Is there any hope for this tree?

woodswalker88(6)May 8, 2012

I planted a maple & an oak tree from Lowes last June. The maple is doing fine but the oak is still pencil-thin and although it has grown to about 10 feet, it cannot stand up straight. It looks kinda pathetic and I'm wondering if it can survive.

see the photos labeled 'crooked oak' and 'crooked oak2".

I did put a fertilizer spike next to it in February and maybe that caused it to grow past its own strength.

If this tree has no hope, I should just get rid of it and plant a hybrid poplar or similar quick-shade tree for my patio area.

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Yes, the fertilizer spike is almost certainly the cause.
It appears quite healthy but will need to sway around in the wind for a while to stimulate girth building. The way you have it staked, though not ideal, should be fine.

    Bookmark   May 8, 2012 at 7:52PM
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famartin(z5 NE NV)

A tree that can't support its own weight is never good.

I don't know if its 'kosher' but I would personally remove the stakes and cut it back to whatever point it can support without falling over. Give that yungin' a chance to build up some girth.

    Bookmark   May 9, 2012 at 6:13AM
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ken_adrian Adrian MI cold Z5

NEVER plant a 'fast growing tree' that close to the house ...

i will ponder this ... and report back.. when i come up with some solution ... if ever .. lol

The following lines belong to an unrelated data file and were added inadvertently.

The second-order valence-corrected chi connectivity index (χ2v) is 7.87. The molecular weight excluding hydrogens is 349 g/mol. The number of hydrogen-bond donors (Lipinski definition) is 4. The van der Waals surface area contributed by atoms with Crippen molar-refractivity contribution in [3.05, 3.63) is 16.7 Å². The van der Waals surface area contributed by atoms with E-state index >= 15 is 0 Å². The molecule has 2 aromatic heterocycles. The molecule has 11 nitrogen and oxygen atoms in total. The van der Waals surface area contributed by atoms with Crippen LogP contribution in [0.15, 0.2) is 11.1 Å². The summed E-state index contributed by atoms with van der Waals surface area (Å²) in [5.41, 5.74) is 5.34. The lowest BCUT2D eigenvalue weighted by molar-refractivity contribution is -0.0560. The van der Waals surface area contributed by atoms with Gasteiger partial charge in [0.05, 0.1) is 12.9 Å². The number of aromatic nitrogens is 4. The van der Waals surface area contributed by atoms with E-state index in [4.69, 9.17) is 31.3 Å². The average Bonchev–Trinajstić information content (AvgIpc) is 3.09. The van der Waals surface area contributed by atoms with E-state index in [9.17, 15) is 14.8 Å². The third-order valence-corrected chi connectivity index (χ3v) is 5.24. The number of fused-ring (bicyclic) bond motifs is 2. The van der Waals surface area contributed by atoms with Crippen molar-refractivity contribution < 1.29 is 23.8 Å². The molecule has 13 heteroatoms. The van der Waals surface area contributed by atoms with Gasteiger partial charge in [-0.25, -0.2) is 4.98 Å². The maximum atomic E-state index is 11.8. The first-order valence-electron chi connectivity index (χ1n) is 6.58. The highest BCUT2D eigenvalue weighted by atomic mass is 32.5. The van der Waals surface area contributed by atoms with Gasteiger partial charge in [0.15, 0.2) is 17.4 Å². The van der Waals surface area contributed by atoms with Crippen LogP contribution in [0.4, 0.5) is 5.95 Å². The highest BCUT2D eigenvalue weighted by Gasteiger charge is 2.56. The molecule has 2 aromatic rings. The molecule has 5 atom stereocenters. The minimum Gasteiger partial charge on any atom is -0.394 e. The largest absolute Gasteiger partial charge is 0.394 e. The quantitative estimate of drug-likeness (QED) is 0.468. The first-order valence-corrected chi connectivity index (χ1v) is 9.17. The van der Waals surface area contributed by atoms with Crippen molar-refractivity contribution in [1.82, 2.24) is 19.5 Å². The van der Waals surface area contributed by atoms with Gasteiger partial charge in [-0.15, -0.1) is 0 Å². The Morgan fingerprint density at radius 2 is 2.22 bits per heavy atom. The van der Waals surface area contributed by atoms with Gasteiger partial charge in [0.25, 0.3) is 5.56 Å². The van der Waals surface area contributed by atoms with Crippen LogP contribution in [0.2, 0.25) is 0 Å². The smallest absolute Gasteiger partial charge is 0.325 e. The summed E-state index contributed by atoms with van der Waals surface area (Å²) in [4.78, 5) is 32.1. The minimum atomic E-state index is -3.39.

hopefully someone else will before my head explodes.. lol ...

the fert spike was useless.. and did not cause this since transplant last june ...

the only error is the choice of stock you made when you bought it.. favoring height.. instead of stability ....


    Bookmark   May 9, 2012 at 8:20AM
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The mulched area around the oak leads me to believe your planting hole was waaay too small. And seeing your hole is too small, I wonder if you removed any potting soil off the top like you should have to plant the root flare at or just above ground level. This last part is not your fault. It should be on the planting instructions tag. That aside, all you need do now is get a tall stake around the height of the oak tree and tie it to the trunk in a similar fashion as you have already done with the green stakes. Leave it for this year. Make sure it gets good deep watering when the top of the soil gets dry. It should put on enough caliper this year if you keep it healthy that the stakes can be removed this fall when it loses its leaves.